Primate Monocytes - CD14, CD16 - Ziegler-Heitbrock


Increased blood CD226- inflammatory monocytes with low antigen presenting potential correlate positively with severity of hemorrhagic fever with renal syndrome.


BACKGROUND: Hantaan virus (HTNV) infection can cause severe hemorrhagic fever with renal syndrome (HFRS). Inflammatory monocytes (iMOs) are involved in early antiviral responses. Previous studies have found that blood iMOs numbers increase in the acute phase of HFRS. Here, we further identified the phenotypic characteristics of iMOs in HFRS and explored whether phenotypic changes in iMOs were associated with HFRS severity. MATERIALS AND METHODS: Blood samples from 85 HFRS patients were used for phenotypic analysis of iMOs by flow cytometry. Plasma HTNV load was determined using RT-PCR. THP-1 cells overexpressing CD226 were used to investigate the effects of CD226 on HLA-DR/DP/DQ and CD80 expression. A mouse model was used to test macrophage phenotype following HTNV infection. RESULTS: The proportion of CD226- iMOs in the acute phase of HFRS was 66.83 (35.05-81.72) %, which was significantly higher than that in the convalescent phase (5.32 (1.36-13.52) %) and normal controls (7.39 (1.15-18.11) %) (p < 0.0001). In the acute phase, the proportion of CD226- iMOs increased more in patients with more severe HFRS and correlated positively with HTNV load and negatively with platelet count. Notably, CD226- iMOs expressed lower levels of HLA-DR/DP/DQ and CD80 than CD226+ iMOs, and overexpression CD226 could enhance the expression of HLA-DR/DP/DQ and CD80. In a mouse model, HTNV also induced the expansion of CD226- macrophages, with decreased expression of I-A/I-E and CD80. CONCLUSIONS: CD226- iMOs increased during HTNV infection and the decrease in CD226 hampered the expression of HLA-DR/DP/DQ and CD80, which may promote the immune escape of HTNV and exacerbate clinical symptoms.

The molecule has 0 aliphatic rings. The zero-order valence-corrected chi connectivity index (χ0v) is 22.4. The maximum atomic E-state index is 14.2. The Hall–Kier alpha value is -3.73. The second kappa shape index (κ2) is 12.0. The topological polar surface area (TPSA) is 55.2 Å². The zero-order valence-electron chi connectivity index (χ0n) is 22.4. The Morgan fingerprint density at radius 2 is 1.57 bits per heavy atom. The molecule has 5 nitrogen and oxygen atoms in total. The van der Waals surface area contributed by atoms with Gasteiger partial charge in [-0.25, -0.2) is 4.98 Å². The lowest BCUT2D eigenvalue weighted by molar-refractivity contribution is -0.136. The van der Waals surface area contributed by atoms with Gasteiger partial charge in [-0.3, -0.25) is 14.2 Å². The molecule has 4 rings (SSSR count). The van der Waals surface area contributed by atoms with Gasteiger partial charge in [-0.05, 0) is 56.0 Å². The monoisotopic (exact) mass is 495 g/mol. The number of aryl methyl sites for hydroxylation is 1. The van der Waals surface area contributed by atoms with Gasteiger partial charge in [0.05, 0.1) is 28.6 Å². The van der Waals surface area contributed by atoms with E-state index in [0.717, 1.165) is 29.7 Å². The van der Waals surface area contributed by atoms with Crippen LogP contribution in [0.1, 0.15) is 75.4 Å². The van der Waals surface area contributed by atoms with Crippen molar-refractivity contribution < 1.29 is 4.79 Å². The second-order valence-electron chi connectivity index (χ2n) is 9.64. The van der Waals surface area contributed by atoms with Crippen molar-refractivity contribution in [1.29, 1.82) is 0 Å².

Authors: Tang K, Hou Y, Cheng L, Zhang Y, Li J, Qin Q, Zheng X, Jia X, Zhang C, Zhuang R, Zhang Y, Jin B, Chen L, Ma Y,
Journal: Ann Med;2023; 55 (2) 2247000. doi:10.1080/07853890.2023.2247000
Year: 2023
PubMed: PMID: 37585670 (Go to PubMed)